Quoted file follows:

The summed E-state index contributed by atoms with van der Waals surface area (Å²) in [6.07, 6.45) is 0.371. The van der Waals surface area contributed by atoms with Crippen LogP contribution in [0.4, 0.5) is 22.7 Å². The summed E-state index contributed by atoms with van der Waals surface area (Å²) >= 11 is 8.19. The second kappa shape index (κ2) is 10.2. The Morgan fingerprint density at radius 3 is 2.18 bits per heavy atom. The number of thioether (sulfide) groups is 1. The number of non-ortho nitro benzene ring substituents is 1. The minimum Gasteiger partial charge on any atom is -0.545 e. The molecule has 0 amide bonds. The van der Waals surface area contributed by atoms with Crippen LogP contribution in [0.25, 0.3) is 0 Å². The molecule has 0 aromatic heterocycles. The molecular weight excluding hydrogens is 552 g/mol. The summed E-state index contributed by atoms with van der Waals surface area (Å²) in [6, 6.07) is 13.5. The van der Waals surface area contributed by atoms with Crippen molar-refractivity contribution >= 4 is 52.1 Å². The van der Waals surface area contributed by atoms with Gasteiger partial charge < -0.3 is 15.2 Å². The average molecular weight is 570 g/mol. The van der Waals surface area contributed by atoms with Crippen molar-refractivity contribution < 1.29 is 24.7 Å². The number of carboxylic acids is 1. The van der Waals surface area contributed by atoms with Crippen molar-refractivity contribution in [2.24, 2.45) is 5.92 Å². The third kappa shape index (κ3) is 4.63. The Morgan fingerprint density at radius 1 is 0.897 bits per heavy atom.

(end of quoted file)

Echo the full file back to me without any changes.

The summed E-state index contributed by atoms with van der Waals surface area (Å²) in [6.07, 6.45) is 0.371. The van der Waals surface area contributed by atoms with Crippen LogP contribution in [0.4, 0.5) is 22.7 Å². The summed E-state index contributed by atoms with van der Waals surface area (Å²) >= 11 is 8.19. The second kappa shape index (κ2) is 10.2. The Morgan fingerprint density at radius 3 is 2.18 bits per heavy atom. The number of thioether (sulfide) groups is 1. The number of non-ortho nitro benzene ring substituents is 1. The minimum Gasteiger partial charge on any atom is -0.545 e. The molecule has 0 amide bonds. The van der Waals surface area contributed by atoms with Crippen LogP contribution in [0.25, 0.3) is 0 Å². The molecule has 0 aromatic heterocycles. The molecular weight excluding hydrogens is 552 g/mol. The summed E-state index contributed by atoms with van der Waals surface area (Å²) in [6, 6.07) is 13.5. The van der Waals surface area contributed by atoms with Crippen molar-refractivity contribution >= 4 is 52.1 Å². The van der Waals surface area contributed by atoms with Gasteiger partial charge < -0.3 is 15.2 Å². The average molecular weight is 570 g/mol. The van der Waals surface area contributed by atoms with Crippen molar-refractivity contribution < 1.29 is 24.7 Å². The number of carboxylic acids is 1. The van der Waals surface area contributed by atoms with Crippen molar-refractivity contribution in [2.24, 2.45) is 5.92 Å². The third kappa shape index (κ3) is 4.63. The Morgan fingerprint density at radius 1 is 0.897 bits per heavy atom.